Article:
The Digestive Process
With Sue Kira
During the process of giving a client colonic irrigation, we often see (through the waste outlet tube) undigested and often fermented food wastes (as well as the usual “old” compacted waste that breaks off the bowel wall), and I am asked how does this come about.
So I find myself discussing the digestive process.
Many find this quite an amazing concept and never really know the importance of proper chewing and the subsequent digestive processes that follow.
We are bit like a “chew-chew” train of tubes, with all processes connected together by the action of the previous process.
Let me explain; we often eat our meal in a bit of a hurry, without much chewing, under stress, or in the presence of a negative emotion.
We give no thought to what becomes of our food once it has been swallowed.
We assume that anything put in our mouths automatically gets digested flawlessly and is effectively absorbed into the body where it nourishes our cells, with the waste products being eliminated completely by the large intestine.
This vision of efficiency may exist in the best of cases, but for most there is many a slip between the table and the toilet.
Digestion starts with smell. Ever noticed how when food smells good that we start to salivate? This is the first important stage.
Appreciation of what we are about to eat is vital. As food enters our mouth and we begin to chew, our food gets mixed with saliva.
Our salivary glands secrete ptyalin and amalaze (starch digesting enzymes) only produced in the mouth, so if we don’t chew starches sufficiently in the mouth, then they won’t be further digested after swallowing.
If the type of starches we eat are in soft form such as cooked potatoes, white rice, pastas, breads etc, we often don’t feel the need to chew them so much due to their soft texture.
This is where “chewyer” foods such as whole grains are more beneficial to us, not only because of the extra vitamins and minerals that they contain, but also because they promote more chewing, that is if we do chew them.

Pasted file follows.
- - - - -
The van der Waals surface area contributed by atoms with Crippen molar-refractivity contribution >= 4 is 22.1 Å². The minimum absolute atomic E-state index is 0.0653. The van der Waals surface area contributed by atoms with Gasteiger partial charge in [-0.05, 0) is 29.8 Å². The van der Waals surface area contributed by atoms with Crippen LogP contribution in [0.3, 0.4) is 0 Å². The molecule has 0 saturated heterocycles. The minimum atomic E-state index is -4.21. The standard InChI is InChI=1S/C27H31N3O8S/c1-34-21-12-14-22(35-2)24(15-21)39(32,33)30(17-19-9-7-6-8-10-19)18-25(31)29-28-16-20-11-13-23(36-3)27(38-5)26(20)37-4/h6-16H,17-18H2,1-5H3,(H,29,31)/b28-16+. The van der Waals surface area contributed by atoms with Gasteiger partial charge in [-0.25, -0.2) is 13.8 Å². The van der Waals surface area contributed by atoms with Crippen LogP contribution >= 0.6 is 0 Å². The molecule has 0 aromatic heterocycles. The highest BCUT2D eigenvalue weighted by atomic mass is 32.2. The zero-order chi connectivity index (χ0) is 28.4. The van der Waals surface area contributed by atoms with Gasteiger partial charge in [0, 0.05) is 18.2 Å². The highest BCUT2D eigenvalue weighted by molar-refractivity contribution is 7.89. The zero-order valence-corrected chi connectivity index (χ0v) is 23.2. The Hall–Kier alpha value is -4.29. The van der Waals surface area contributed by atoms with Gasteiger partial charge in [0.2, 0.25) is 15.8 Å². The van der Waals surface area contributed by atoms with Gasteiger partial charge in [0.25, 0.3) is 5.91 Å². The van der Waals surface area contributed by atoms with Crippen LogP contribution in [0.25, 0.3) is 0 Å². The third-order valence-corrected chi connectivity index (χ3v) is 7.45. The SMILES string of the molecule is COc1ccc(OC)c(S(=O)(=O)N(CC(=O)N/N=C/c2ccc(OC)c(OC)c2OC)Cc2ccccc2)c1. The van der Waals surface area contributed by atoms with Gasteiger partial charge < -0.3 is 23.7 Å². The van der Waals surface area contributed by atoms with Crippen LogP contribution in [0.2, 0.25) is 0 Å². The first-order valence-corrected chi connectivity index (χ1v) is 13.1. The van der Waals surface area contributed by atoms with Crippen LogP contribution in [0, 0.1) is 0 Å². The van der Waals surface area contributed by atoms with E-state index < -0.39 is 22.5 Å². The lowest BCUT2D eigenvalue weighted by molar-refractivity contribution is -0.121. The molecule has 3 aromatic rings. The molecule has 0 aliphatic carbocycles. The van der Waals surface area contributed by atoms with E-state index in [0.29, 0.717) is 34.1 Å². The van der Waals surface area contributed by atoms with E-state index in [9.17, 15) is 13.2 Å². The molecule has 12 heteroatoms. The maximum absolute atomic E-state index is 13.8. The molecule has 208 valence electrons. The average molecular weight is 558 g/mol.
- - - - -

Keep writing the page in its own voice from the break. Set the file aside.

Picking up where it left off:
This chewing process converts insoluble starches into simple sugars.
If the digestion of starchy foods is impaired, the body is less able to extract the energy contained in our foods, while far worse from the point of view of the genesis of diseases, undigested starches pass throughout the stomach and into the gut where they ferment and therefore create an additional toxic burden for the liver to process.
Fermenting starches also create the gas we call bloating.
The action of chewing also has another secret feature that many don’t know of, which is the 7th cranial nerve that joins at the jaw bone junction.
The stimulation of this nerve caused by the action of chewing, sends a signal to the brain, telling the stomach to secrete hydrochloric acid and pepsin, an enzyme for digesting proteins which are on their way down.
Together the hydrochloric acid and pepsin break proteins down into water soluble amino acids.
To accomplish this, the stomach muscles agitate the food continuously, in the same way as a washing machine would.
This extended churning forms a kind of ball in the stomach called a bolis.